For five years, the Deferred Action for Childhood Arrivals program (DACA) has given nearly 800,000 hopeful young strivers brought to the United States as children the legal protections they need to work and study in this country, despite the immigration status of their parents.
Known as “Dreamers,” these young people have deep stakes in the U.S. Through DACA, they’ve achieved many of the milestones that frame the American dream: earning better wages to support their families, pursuing higher education, buying cars, and setting down roots in their communities through home ownership. They are students in our classrooms, teachers in our schools, soldiers in our armed forces, leaders in our cities and towns. They represent the best of us. Those who qualify for deferred action pose no threat to public safety or national security.
Nearly 8 in 10 voters support allowing DACA recipients to remain permanently in the country and just 14 percent believe they should be forced to leave.
In Oregon, the 11,300 young people registered under DACA have a powerful impact not only on immigrant communities but also on all Oregonians. According to an Oregon Center for Public Policy report, undocumented Oregonians pay roughly $81 million in taxes to help fund schools and other public services that strengthen the state’s economy, through property taxes, personal income taxes, and sales and excise taxes. If every undocumented immigrant left the state, Oregon would lose up to $3.4 billion and nearly 20,000 jobs. Ending DACA would cost Oregon more than $605.6 million annually in gross domestic product losses. Without DACA protections, deportation will tear more families apart and shatter the foundation of local economies.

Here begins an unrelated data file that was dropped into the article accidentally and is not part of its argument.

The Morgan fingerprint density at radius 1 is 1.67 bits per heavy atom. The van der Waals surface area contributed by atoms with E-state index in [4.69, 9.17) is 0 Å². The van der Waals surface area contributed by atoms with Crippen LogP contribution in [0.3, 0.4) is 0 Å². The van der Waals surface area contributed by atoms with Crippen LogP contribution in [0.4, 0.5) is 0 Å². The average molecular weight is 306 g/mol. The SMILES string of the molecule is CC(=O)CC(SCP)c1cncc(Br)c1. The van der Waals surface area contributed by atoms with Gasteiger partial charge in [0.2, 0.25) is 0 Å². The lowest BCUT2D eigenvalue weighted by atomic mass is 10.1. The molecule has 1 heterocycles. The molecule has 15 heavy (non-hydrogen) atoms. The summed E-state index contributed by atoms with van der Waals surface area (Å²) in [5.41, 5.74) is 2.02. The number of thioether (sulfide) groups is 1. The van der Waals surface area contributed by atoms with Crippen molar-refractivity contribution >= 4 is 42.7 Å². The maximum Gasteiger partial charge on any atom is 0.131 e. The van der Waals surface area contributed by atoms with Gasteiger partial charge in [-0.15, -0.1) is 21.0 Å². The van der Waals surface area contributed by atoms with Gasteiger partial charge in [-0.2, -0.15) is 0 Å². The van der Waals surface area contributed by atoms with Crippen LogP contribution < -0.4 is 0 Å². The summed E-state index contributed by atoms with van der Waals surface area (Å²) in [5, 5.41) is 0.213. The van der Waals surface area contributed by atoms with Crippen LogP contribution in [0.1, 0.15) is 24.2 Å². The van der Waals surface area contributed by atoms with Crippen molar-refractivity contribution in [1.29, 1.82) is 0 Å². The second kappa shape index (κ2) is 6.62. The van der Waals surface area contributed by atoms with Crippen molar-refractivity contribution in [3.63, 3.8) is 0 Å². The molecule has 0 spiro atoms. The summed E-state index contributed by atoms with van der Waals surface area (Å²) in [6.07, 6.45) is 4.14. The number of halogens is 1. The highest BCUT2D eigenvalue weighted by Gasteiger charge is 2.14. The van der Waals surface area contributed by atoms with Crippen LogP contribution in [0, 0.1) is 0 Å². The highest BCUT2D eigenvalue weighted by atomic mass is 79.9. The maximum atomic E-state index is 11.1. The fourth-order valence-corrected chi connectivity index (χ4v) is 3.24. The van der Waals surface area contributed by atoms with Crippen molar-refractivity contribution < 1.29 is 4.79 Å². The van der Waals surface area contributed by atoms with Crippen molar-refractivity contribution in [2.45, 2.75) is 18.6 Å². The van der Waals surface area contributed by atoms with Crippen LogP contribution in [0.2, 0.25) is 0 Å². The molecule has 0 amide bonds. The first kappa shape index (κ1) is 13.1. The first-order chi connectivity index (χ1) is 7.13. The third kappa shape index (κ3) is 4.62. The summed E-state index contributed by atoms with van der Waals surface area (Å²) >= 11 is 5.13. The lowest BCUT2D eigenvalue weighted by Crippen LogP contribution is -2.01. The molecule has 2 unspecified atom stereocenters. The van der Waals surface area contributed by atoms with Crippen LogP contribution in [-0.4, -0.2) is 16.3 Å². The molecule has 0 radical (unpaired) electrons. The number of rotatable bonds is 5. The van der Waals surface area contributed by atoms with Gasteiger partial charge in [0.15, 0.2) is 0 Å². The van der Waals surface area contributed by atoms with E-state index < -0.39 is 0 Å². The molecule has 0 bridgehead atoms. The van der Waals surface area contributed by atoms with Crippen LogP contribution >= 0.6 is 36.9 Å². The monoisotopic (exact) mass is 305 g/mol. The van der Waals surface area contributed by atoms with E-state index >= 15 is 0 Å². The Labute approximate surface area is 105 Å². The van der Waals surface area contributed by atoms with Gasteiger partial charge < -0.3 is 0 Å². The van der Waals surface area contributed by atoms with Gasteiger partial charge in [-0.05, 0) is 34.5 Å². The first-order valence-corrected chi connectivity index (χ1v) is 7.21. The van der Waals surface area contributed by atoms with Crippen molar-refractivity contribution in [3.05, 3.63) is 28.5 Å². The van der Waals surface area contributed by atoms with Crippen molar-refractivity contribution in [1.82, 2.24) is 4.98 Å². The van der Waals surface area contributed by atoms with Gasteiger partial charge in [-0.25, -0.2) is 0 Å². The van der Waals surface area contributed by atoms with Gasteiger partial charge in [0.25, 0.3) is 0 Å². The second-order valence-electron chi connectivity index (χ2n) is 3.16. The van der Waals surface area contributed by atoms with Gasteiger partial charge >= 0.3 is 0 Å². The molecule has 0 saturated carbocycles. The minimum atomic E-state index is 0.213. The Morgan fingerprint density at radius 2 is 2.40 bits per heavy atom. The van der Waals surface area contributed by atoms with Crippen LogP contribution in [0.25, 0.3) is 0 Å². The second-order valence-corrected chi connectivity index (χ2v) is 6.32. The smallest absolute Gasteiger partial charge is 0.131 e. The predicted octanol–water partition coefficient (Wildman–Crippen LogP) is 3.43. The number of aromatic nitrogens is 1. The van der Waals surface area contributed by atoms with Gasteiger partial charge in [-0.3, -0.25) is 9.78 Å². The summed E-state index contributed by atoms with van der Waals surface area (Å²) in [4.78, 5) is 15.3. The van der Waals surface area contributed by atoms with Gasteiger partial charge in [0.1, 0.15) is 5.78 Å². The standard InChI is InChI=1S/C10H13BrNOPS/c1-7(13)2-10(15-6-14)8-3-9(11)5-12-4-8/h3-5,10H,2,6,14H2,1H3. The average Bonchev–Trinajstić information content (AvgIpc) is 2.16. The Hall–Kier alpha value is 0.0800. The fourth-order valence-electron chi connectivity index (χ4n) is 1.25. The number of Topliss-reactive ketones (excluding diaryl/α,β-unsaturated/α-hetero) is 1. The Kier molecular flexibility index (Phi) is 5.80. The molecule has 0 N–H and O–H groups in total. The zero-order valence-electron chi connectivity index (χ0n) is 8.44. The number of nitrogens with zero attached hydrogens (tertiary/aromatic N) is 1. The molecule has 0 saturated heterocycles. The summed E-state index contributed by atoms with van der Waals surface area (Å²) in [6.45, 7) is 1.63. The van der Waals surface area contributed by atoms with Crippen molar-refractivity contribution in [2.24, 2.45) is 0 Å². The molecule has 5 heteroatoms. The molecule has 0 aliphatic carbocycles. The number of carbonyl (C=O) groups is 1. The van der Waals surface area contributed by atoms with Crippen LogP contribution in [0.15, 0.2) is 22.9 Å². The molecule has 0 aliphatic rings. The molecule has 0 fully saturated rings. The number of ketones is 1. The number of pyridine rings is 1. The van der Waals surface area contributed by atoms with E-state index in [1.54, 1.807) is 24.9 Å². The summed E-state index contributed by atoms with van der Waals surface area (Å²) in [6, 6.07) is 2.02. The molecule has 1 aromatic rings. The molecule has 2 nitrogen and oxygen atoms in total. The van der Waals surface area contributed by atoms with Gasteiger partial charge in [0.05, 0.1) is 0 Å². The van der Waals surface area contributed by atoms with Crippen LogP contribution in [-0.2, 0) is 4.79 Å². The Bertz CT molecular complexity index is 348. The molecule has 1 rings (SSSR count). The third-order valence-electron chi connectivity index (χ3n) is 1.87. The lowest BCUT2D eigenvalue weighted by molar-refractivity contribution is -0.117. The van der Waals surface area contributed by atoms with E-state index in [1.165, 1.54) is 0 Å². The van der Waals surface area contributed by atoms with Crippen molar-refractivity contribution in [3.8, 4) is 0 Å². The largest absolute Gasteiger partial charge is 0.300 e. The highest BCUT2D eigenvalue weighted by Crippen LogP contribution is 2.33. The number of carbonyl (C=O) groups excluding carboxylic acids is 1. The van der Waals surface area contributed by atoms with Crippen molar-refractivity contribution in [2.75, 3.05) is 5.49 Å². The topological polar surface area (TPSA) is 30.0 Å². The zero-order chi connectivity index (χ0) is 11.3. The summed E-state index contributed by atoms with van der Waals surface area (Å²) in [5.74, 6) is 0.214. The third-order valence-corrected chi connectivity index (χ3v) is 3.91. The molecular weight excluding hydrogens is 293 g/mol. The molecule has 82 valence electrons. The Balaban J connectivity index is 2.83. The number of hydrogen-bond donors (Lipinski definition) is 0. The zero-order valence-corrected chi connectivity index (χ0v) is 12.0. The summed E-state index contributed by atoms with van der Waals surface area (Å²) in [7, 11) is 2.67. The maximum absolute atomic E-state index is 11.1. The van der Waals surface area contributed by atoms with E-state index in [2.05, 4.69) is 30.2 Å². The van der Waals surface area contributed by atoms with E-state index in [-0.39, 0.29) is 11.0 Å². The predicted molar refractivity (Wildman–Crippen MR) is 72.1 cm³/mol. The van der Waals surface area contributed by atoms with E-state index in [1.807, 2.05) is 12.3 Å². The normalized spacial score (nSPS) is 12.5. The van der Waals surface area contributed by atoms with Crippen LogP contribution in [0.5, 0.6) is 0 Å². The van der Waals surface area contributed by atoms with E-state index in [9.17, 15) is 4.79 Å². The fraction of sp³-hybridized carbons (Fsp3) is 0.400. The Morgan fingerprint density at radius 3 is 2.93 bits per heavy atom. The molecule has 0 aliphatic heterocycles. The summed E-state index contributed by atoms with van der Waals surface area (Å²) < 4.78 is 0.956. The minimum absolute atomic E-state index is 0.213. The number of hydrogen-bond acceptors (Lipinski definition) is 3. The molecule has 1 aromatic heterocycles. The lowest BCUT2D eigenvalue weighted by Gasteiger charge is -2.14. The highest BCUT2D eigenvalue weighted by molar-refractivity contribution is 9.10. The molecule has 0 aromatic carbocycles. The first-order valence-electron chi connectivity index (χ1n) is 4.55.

The Trump administration’s decision to phase out DACA feels like a sucker punch. It will go down as a decision that is equal parts small, short-sighted and destructive. It threatens DACA Dreamers with expulsion from the only country most have ever known. And it reneges on the promise that registering as an undocumented immigrant would not be used against them.
They deserve better. We all do.
So here’s what you should know:
Earlier this year, The Collins Foundation, MRG Foundation, Oregon Community Foundation and Meyer Memorial Trust partnered to create the Oregon Immigrant and Refugee Funders Collaborative, a collective effort to support the successful integration of immigrants and refugees into our communities. All four organizations share an unshakable belief in the value and importance refugees and immigrants bring to our state.
We remain committed to our grantee partners and to the immigrants they serve.
We are also urging grantmakers and philanthropists in our state and across the country to join us in funding essential services and supports to assist these immigrants and their families.
We urge our neighbors to educate their communities and leaders the bipartisan Dream Act of 2017. Without action, young immigrants brought to the U.S. illegally as children could face deportation as early as March 6, 2018, to countries they don’t even remember.
As Darren Walker, CEO at the Ford Foundation, wrote in a forthright blog after the DACA decision: “Soon, it may be too late for courage, too late to take the necessary steps to mend our society. We risk reaching a day when whatever ability we had to influence change or protect our democratic values will have been squandered.”
-- The Collins Foundation, MRG Foundation, Meyer Memorial Trust